Southern California Water Providers Think Local in Seeking to Expand Supplies
WESTERN WATER SIDEBAR: Los Angeles and San Diego among agencies pursuing more diverse water portfolio beyond imports
In Los Angeles, a city of about 4 million people, efforts are underway to dramatically slash purchases of imported water while boosting the amount from recycling, stormwater capture, groundwater cleanup and conservation. Mayor Eric Garcetti in 2014 announced a plan to reduce the city’s purchase of imported water from Metropolitan Water District by one-half by 2025 and to provide one-half of the city’s supply from local sources by 2035. (The city considers its Eastern Sierra supplies as imported water.)
Los Angeles for decades has recycled wastewater for nonpotable uses such as irrigation and industrial demands. It is looking to tap that source even further. On Feb. 21, Garcetti announced that the city will recycle 100 percent of its wastewater by 2035, which could boost the city’s locally sourced water supply even higher — to as much as 70 percent.
“The next great frontier for us is trying to go to groundwater replenishment, similar to what Orange County has done,” said Paul Liu, managing water utility engineer with the Los Angeles Department of Water and Power (LADWP). “Why that’s critical is, if we want to pump the groundwater, eventually you’re going to have to replenish it.”
A significant portion of Los Angeles’ effort is cleaning up the long-contaminated aquifer beneath the 260-square mile San Fernando Valley, degraded from years of industrial activity. Of the 115 production wells there, the city can pump water from only about 30, Liu said. Thanks in part to state bond money, as many as four treatment plants are planned, with three set to be in service between 2021 and 2023.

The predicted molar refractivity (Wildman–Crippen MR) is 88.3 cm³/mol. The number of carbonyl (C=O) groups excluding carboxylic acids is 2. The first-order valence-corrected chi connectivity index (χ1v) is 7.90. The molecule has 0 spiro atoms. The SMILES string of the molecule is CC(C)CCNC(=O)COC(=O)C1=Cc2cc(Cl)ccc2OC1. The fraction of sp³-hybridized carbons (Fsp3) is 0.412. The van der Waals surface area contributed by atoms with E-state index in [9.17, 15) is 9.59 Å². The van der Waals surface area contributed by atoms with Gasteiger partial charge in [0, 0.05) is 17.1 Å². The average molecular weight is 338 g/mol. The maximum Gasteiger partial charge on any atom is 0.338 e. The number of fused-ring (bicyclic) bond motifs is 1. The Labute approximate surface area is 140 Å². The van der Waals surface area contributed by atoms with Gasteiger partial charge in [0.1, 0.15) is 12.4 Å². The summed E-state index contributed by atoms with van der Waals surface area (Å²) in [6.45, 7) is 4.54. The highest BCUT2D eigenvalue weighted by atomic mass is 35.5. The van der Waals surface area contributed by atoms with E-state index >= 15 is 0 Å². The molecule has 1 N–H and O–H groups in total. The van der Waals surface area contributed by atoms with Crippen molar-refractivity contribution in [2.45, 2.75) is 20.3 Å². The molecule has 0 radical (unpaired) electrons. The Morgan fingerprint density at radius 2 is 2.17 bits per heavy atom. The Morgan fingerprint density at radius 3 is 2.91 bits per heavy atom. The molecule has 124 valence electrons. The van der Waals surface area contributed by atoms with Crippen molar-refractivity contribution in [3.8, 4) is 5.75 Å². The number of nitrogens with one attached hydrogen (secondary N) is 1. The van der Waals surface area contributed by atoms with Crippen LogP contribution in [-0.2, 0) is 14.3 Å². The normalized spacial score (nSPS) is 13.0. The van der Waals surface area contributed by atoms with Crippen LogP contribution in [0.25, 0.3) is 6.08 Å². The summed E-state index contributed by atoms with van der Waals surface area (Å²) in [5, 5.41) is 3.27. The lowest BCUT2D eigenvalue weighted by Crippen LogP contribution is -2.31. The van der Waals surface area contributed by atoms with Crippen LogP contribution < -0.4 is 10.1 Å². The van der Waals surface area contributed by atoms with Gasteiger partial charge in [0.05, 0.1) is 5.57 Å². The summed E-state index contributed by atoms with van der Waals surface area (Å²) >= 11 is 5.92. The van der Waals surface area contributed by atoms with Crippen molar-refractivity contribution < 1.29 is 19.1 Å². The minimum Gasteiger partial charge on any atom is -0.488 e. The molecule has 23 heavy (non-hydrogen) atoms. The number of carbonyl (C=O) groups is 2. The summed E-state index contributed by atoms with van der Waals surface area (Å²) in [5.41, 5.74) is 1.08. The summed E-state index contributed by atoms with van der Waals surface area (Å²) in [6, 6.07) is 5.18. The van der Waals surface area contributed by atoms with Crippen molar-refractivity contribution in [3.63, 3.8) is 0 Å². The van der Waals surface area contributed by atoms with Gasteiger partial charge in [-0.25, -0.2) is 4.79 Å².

“Our San Fernando groundwater basin, because of the contamination, is kind of like a sick patient right now and we need to do what we can to get it healthy again and productive,” Liu said. The hope is that as much as 115,000 acre-feet of water can be recovered annually, amounting to about 22 percent of the city’s total supply.
Regional efforts in Los Angeles County to improve local supplies got a big boost via a 2018 voter-approved property tax of 2.5 cents per square-foot of impermeable surface. That tax will raise about $300 million annually to capture and treat as much as 400,000 acre-feet of stormwater, about 30 percent of the county’s annual demand of between 1.2 million and 1.4 million acre-feet.
‘Embrace the Change That We Know Is Coming’
If anyone needed a reminder of the capriciousness of California’s climate, the drought of 2014-2017 combined with even more future variability made the point.
“A couple of decades ago, you looked at history to try and figure what water was available where. Those days are over,” said Maureen Stapleton, general manager of San Diego County Water Authority, a wholesale supplier to 24 retail water agencies serving more than 3 million people. “There is a huge element of uncertainty or unpredictability [due to climate change] and we need to be much more flexible. We need to almost embrace the change that we know is coming.”
About one-third of the Water Authority’s supply came from Metropolitan in 2018, down from 95 percent in 1991.
“There is a huge element of uncertainty or unpredictability [due to climate change] and we need to be much more flexible. We need to almost embrace the change that we know is coming.”
~Maureen Stapleton, general manager, San Diego County Water Authority
San Diego took a big hit during the 1987-1992 drought when its water supply from Metropolitan was cut 31 percent. The reduction affected the region’s quality of life and economic vitality.
“We lost jobs, we lost businesses and the opportunity for the attraction, retention and expansion of our economy,” Stapleton said. That drove a desire to diversify its water portfolio and lessen its dependence on a single supplier.
The Water Authority is well on its way to a water supply portfolio in which local sources, including ocean desalination and potable reuse, will account for more than half of the pie by 2035. The results of that effort became evident in 2016-2017 when the Water Authority was able to absorb most of a 15 percent reduction in its Metropolitan deliveries because of the drought.
“That’s what our community understood,” Stapleton said, “that by investing in these alternative supplies, even though initially they may be more expensive, that they provide an immediate benefit of reliability.”